Chilean data journalism organization Poderopedia is branching out into Colombia and Venezuela with local partnerships, PulsoSocial reported. It will get local support from IPYS Venezuela, Transparencia Venezuela and Consejo de Redacción. As you may remember, Poderopedia won the Knight News Challenge in 2012 for its work on mapping connections between the political and business sectors (see our previous story).

poderopediaVE April in Latin America: All the tech news you shouldn’t miss from the past month

Voice acting marketplace VoiceBunny is launching in Spanish, its founder Alex Torrenegra told Pulso Social. According to the Colombian entrepreneur, the startup plans to go global, and its expansion from the US into Latin America is only the first step.

…and new ventures

Space Monkey announced that the manufacture of its personal cloud storage hardware would move from Shanghai, China to facilities in Guadalajara, Mexico. According to the CEO of the Utah-based company, Clint Gordon-­Carroll, “competitive pricing, simpler logistics, quality labor, and reduced shipping costs all combine to make this choice a no brainer.” Its new ties to Mexico don’t stop there: it also announced a new round of funding led by Monterrey-based fund Alta Ventures, which it expects “to accelerate adoption of [its] service in Latin American markets and beyond.”

Bitcoin vault and wallet company Xapo announced the upcoming release of a MasterCard debit card connected to its users’ wallet for online and offline spending. As we reported, Xapo is the latest venture of Argentine serial entrepreneur Wences Casares. It raised a $20 million round led by Benchmark, with Fortress Investment Group and Ribbit Capital also partipating.

French designer Philippe Starck and a collective of artists launched TOG, a platform for customizable, 3D printed furniture. The first TOG physical store is scheduled to open in São Paulo in a few months. As for the Web platform, it is reportedly set to become more open-source in the future, with users uploading and sharing their own designs.tog screenshot April in Latin America: All the tech news you shouldn’t miss from the past month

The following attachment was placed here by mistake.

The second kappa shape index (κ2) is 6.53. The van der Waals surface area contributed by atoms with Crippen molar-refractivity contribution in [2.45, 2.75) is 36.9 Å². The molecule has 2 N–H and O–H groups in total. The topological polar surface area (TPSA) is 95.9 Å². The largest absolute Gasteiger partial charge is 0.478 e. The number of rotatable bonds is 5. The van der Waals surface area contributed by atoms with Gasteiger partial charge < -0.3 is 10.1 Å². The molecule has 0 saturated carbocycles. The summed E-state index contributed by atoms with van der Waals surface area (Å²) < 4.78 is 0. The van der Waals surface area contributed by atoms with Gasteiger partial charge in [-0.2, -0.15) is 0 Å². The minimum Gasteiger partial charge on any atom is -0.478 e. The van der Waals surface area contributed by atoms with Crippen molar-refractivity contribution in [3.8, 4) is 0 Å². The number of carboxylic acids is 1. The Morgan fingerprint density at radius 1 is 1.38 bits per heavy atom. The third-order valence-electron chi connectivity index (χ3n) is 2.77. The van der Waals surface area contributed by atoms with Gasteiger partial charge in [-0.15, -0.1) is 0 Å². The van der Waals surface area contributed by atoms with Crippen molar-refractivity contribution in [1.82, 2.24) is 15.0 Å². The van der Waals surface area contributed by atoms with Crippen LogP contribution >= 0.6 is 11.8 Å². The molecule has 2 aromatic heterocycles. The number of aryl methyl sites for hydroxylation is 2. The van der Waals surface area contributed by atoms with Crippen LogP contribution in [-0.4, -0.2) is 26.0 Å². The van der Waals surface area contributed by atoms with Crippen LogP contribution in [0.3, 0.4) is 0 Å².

Some got acquired…

Latin America’s e-commerce giant MercadoLibre will pay about $40 million to acquire VMK, a company that own two major real estate websites in Chile and Mexico, DealBook reported.  $5 million of that cash transaction depends on VMK’s properties meeting certain milestones, CEO Marcos Galperin told DealBook.

Uruguayan mobile payments startup Micropagos was acquired by mobile services player IN Switch Solutions. The buying company is headquartered in Florida but has strong ties to Montevideo, where its development and support center is located.

Brazilian VC firm Ideiasnet sold its majority stake in iMusica to mobile carrier Claro, which will now have full control of this digital music distribution service. Based on security filing, this transaction values the company at R$49.1 million, around $22 million USD.

datastorm stefanini April in Latin America: All the tech news you shouldn’t miss from the past month Brazilian IT solutions firm Stefanini acquired an undisclosed but significant stake in Datastorm, a newly launched venture that will offer tailored big data analytics to Latin American companies across a wide range of sectors, from telecom to finance. While numbers remain confidential, Datastorm’s CEO Leandro Faria described the deal as the equivalent of “skipping seed round and series A.” In practical terms, Datastorm will operate under its own brand and with separate operations in Belo Horizonte, Minas Gerais. Still, it expects to benefit from the distribution network and expertise of its corporate partner, which controls two seats in Datastorm’s board.

…and some got funded

British VC firm Amadeus Capital Partners made its first investment in Latin America, DealBook reported. The fund led an $8.9 million investment round in Brazilian online insurance price comparison and brokerage startup Bidu. Previous investors Monashees Capital, Bertelsmann Group and Otto Capital also participated.

Spanish Uber-like service Cabify raised a $8 million series A round, TechCrunch reported. It will use this new funding to accelerate its growth in Latin America.

Tengelmann Ventures invested in several of Rocket Internet’s portfolio companies, Deutsche Startups revealed. Beneficiaries include Carmudi, Clickbus, Easy Taxi and Lamudi, which all have operations in Latin America.

Fashion e-commerce player E2E received R$5 million ($2.25 million USD) from A5 Internet Investments, Startupi reported. In addition, A5 also invested R$3,5 million (around $1.6 million USD) in e-commerce platform 4Good The venture’s portfolio was already gearing towards fashion and e-commerce, including companies such as ClickOn, Dress&Go, Guiato, Mercado.etc, OQVestir and Uselets.

Motorcycle courier online platform Rapiddo received a R$5 million investment ($2.25 million USD) from Brazilian mobile heavyweight Movile, which has been on a shopping spree lately.